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      Vegetation and fire in lowland dry forest at Wa’ahila Ridge on O’ahu, Hawai’i

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      PhytoKeys

      Pensoft Publishers

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          Abstract

          Long-term ecological studies are critical for providing key insights in ecology, environmental change, natural resource management and biodiversity conservation. However, island fire ecology is poorly understood. No previous studies are available that analyze vegetative changes in burned and unburned dry forest remnants on Wa’ahila Ridge, Hawai’i. This study investigates vegetation succession from 2008 to 2015, following a fire in 2007 which caused significant differences in species richness, plant density, and the frequency of woody, herb, grass, and lichens between burned and unburned sites. These findings infer that introduced plants have better competitive ability to occupy open canopy lands than native plants after fire. This study also illustrates the essential management need to prevent alien plant invasion, and to restore the native vegetation in lowland areas of the Hawaiian Islands by removing invasive species out-planting native plants after fire.

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          Most cited references 32

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          Metapopulation dynamics: brief history and conceptual domain

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            Long-distance seed dispersal in plant populations.

            Long-distance seed dispersal influences many key aspects of the biology of plants, including spread of invasive species, metapopulation dynamics, and diversity and dynamics in plant communities. However, because long-distance seed dispersal is inherently hard to measure, there are few data sets that characterize the tails of seed dispersal curves. This paper is structured around two lines of argument. First, we argue that long-distance seed dispersal is of critical importance and, hence, that we must collect better data from the tails of seed dispersal curves. To make the case for the importance of long-distance seed dispersal, we review existing data and models of long-distance seed dispersal, focusing on situations in which seeds that travel long distances have a critical impact (colonization of islands, Holocene migrations, response to global change, metapopulation biology). Second, we argue that genetic methods provide a broadly applicable way to monitor long-distance seed dispersal; to place this argument in context, we review genetic estimates of plant migration rates. At present, several promising genetic approaches for estimating long-distance seed dispersal are under active development, including assignment methods, likelihood methods, genealogical methods, and genealogical/demographic methods. We close the paper by discussing important but as yet largely unexplored areas for future research.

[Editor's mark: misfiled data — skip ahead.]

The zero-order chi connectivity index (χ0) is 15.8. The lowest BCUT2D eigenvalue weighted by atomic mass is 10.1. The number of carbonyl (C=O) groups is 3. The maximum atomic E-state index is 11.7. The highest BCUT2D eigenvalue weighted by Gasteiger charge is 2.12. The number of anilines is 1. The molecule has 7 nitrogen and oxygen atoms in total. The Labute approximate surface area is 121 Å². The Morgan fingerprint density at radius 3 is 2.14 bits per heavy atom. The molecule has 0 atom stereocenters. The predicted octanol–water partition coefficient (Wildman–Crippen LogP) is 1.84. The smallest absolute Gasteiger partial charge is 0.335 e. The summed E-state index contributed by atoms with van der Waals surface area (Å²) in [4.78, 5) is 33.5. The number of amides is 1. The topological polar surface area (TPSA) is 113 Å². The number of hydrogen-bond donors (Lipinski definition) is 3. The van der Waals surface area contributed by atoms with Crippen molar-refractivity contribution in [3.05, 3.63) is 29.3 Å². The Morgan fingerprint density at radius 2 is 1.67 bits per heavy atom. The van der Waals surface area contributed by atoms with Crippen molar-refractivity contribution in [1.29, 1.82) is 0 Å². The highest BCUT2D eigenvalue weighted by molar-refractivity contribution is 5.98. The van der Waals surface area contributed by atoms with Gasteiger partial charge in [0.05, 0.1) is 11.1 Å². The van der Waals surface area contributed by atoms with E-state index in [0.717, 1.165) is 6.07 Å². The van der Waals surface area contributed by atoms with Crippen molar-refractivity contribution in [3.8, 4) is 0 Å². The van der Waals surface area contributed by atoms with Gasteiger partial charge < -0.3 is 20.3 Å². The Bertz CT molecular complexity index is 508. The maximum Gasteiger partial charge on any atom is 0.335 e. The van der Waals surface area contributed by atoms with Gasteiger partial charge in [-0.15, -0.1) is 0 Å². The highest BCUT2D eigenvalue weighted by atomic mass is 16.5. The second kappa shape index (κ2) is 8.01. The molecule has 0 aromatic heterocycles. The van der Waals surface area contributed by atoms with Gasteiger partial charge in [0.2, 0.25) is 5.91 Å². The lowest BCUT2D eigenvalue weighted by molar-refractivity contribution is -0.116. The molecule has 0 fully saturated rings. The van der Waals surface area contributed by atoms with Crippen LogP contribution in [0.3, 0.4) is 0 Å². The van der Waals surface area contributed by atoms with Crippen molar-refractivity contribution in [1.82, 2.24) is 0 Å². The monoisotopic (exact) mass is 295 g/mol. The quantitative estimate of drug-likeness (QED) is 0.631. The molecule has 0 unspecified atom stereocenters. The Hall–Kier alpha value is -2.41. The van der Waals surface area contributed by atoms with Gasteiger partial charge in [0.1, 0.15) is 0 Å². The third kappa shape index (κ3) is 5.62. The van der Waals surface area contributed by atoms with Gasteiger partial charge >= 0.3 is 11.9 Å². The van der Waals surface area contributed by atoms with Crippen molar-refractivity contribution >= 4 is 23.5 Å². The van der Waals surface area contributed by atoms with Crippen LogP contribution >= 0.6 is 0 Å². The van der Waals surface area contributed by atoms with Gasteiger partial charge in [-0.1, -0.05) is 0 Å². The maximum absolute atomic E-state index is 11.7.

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              Biological Invasion by Myrica faya Alters Ecosystem Development in Hawaii.

              The exotic nitrogen-fixing tree Myrica faya invades young volcanic sites where the growth of native plants is limited by a lack of nitrogen. Myrica quadruples the amount of nitrogen entering certain sites and increases the overall biological availability of nitrogen, thereby altering the nature of ecosystem development after volcanic eruptions.
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                Author and article information

                Journal
                PhytoKeys
                PK
                Pensoft Publishers
                1314-2003
                1314-2011
                August 05 2016
                August 05 2016
                : 68
                : 51-64
                Article
                10.3897/phytokeys.68.7130
                © 2016

                http://creativecommons.org/licenses/by/4.0/

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